From Ajax to Barcelona - Holland vs Spain World Cup 2010 final will be the clash of football's two greatest ever academies (pt I)

In Part I, we examine the roots of total football
Sunday's eagerly-awaited World Cup final between Holland and Spain will, remarkably, be the first ever competitive meeting between these two nations; yet they are inextricably linked by their shared footballing philosophy - a tactical approach attributable to two Dutchmen, Rinus Michels and Johan Cruyff, and their profound influence on two clubs, Ajax and Barcelona.


"We discussed space the whole time. Johan Cruyff always talked about where people should run and where they should stand, and when they should not move."

Barry Hulshoff
Former Ajax team-mate
The two squads from whom a new name will be inscribed on the World Cup this weekend include no fewer than 17 players who graduated from the academies of these two great clubs, which is to say that all 17 were schooled in their formative years in the fluid and highly flexible style known as 'Total Football'.

That was the label given to the system in which any outfield player can seamlessly assume the role of any other in the team - an approach embodied in successive Ajax, Holland, Barcelona and Spain teams, and one which could provide a feast for football purists on Sunday.

Some argue that the genesis of Total Football was the great Hungary team of the early 1950s, who are credited with re-inventing the game after the Second World War. They have a strong case; and it is no coincidence that the international record set by those Magical Magyars - of 32 consecutive matches without defeat - was only beaten, in June 2009, by the current Spain team.

But the version of Total Football developed by Ajax and later Barcelona had its origins in Amsterdam. Englishman Jack Reynolds, manager of Ajax Amsterdam from 1915–1925, 1928–1940, and 1945-1947, first experimented with it. One of his players in his last spell at the club was Michels, and he is the man who famously pioneered and refined it when he himself turned to coaching.
"The 2010 World Cup final will, therefore, be something of an affirmation that the Total Football philosophy born some 40 years ago in Amsterdam."

Under Michels, Ajax played some of their best ever football, winning the Dutch league four times and cup three times between 1965 and 1971, and also lifting the first of three consecutive European Cups. His great on-field orchestrator was the incomparable Johan Cruyff. The pair also worked together at Barcelona - Michels joining the Catalans in 1971 and Cruyff  in 1973 - and with the Dutch national team, who dazzled the world with Total Football at the 1974 World Cup and are still regarded as the best team never to have won the trophy.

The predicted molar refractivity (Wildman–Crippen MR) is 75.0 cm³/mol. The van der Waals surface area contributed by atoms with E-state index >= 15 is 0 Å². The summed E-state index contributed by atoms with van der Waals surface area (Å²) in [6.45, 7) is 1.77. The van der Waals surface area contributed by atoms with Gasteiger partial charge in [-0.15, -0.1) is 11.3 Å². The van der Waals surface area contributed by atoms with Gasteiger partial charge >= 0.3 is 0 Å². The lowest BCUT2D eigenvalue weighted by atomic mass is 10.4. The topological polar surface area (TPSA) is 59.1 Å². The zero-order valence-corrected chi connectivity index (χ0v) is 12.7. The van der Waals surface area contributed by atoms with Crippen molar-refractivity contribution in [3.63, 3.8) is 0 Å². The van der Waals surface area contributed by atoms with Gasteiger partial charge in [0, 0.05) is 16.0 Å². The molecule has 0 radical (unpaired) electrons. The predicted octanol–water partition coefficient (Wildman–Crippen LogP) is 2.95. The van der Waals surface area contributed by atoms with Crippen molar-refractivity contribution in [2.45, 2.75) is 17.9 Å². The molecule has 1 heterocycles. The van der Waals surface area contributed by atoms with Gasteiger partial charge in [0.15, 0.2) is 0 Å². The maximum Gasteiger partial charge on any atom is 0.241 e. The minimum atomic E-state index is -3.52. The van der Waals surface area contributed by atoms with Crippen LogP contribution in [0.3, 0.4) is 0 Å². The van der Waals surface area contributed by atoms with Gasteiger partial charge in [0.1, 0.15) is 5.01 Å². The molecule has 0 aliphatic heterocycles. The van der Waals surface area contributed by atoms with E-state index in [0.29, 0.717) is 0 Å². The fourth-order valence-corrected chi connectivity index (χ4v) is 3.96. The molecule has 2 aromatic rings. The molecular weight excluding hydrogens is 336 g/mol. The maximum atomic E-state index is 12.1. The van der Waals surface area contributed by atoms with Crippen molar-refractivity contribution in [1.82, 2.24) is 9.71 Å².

In Cruyff's vision of Total Football, which was further refined when he became coach of Ajax (1985-88) and Barcelona (1988-96), and which is evident today in the way both 2010 World Cup finalists play, space is everything. An Ajax team-mate of Cruyff's, Barry Hulshoff, once explained: "We discussed space the whole time. Johan Cruyff always talked about where people should run and where they should stand, and when they should not move."

In 1987 Ajax won the European Cup again under Cruyff; and when he emulated Michels by becoming coach of Barca, he assembled the fabled 'Dream Team'. Under Cruyff's guidance, Barca won four consecutive La Liga titles from 1991 to 1994 and beat Sampdoria in both the 1989 Cup Winners' Cup final and the 1992 European Cup final - the latter with a free kick by Dutch international Ronald Koeman, which reflected the growing Dutch influence at Barca.


Winning 11 trophies, Cruyff became Barcelona's most successful and longest serving manager to date. Perhaps most significantly, in building the Dream Team he recruited Pep Guardiola, whose successful playing career has been followed by an even more successful coaching career, in which the legacy of the Michels-Cruyff brand of Total Football is dazzlingly apparent. The current Spain squad is packed with players under Guardiola's tutelage at club level who came through the Barca academy: Victor Valdes, Gerard Pique, Carles Puyol, Sergio Busquets, Xavi Hernandez, Andres Iniesta and Pedro Rodriguez, with Cesc Fabregas having begun his footballing education at Camp Nou, where he modelled his game on Guardiola’s.


Meanwhile the Ajax youth programme remains one of the most vibrant and productive in world football. In 1995, when Ajax won the Champions League, the Dutch national team was composed almost entirely of their players, including Edwin van der Sar, Michael Reiziger, Frank de Boer, Danny Blind, Ronald de Boer, Edgar Davids, Clarence Seedorf, Patrick Kluivert and Marc Overmars. Several of those stars also went on to represent Barcelona with distinction.

Heirs to the legacy created by these players and the likes of Cruyff, Marco van Basten, Frank Rijkaard and Dennis Bergkamp can be found throughout the current Oranje squad. Wesley Sneijder, Rafael van der Vaart, Klaas-Jan Huntelaar, Eljero Elia, John Heitinga, Nigel de Jong, Maarten Stekelenburg, Gregory van der Wiel and Ryan Babel all came through the ranks at Ajax.

The 2010 World Cup final will, therefore, be something of an affirmation that the Total Football philosophy born some 40 years ago in Amsterdam has been nurtured over a couple of generations and flourished in the academies of two famous clubs to the benefit of two distinctive national teams. And when of those nations lifts the trophy for the first time on Sunday, attacking football will be the winner. 

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